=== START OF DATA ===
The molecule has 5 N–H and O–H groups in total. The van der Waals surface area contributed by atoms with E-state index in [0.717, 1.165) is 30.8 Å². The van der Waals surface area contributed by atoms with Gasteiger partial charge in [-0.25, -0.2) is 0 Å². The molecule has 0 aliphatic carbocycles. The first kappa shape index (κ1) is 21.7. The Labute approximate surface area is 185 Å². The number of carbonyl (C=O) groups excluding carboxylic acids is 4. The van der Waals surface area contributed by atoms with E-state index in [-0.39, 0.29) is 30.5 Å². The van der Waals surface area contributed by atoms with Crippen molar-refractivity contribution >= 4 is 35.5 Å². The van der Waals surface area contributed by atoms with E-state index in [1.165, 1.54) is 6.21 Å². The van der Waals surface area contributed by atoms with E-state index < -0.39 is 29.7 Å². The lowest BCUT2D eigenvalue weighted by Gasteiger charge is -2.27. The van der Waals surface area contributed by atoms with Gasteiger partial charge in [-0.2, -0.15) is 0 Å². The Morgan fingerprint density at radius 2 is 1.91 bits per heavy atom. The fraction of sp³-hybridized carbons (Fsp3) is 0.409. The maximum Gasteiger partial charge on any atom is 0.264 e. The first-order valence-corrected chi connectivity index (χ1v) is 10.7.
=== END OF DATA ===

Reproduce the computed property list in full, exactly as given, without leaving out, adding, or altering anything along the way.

The molecule has 5 N–H and O–H groups in total. The van der Waals surface area contributed by atoms with E-state index in [0.717, 1.165) is 30.8 Å². The van der Waals surface area contributed by atoms with Gasteiger partial charge in [-0.25, -0.2) is 0 Å². The molecule has 0 aliphatic carbocycles. The first kappa shape index (κ1) is 21.7. The Labute approximate surface area is 185 Å². The number of carbonyl (C=O) groups excluding carboxylic acids is 4. The van der Waals surface area contributed by atoms with E-state index in [-0.39, 0.29) is 30.5 Å². The van der Waals surface area contributed by atoms with Crippen molar-refractivity contribution >= 4 is 35.5 Å². The van der Waals surface area contributed by atoms with E-state index in [1.165, 1.54) is 6.21 Å². The van der Waals surface area contributed by atoms with E-state index < -0.39 is 29.7 Å². The lowest BCUT2D eigenvalue weighted by Gasteiger charge is -2.27. The van der Waals surface area contributed by atoms with Gasteiger partial charge in [-0.2, -0.15) is 0 Å². The Morgan fingerprint density at radius 2 is 1.91 bits per heavy atom. The fraction of sp³-hybridized carbons (Fsp3) is 0.409. The maximum Gasteiger partial charge on any atom is 0.264 e. The first-order valence-corrected chi connectivity index (χ1v) is 10.7.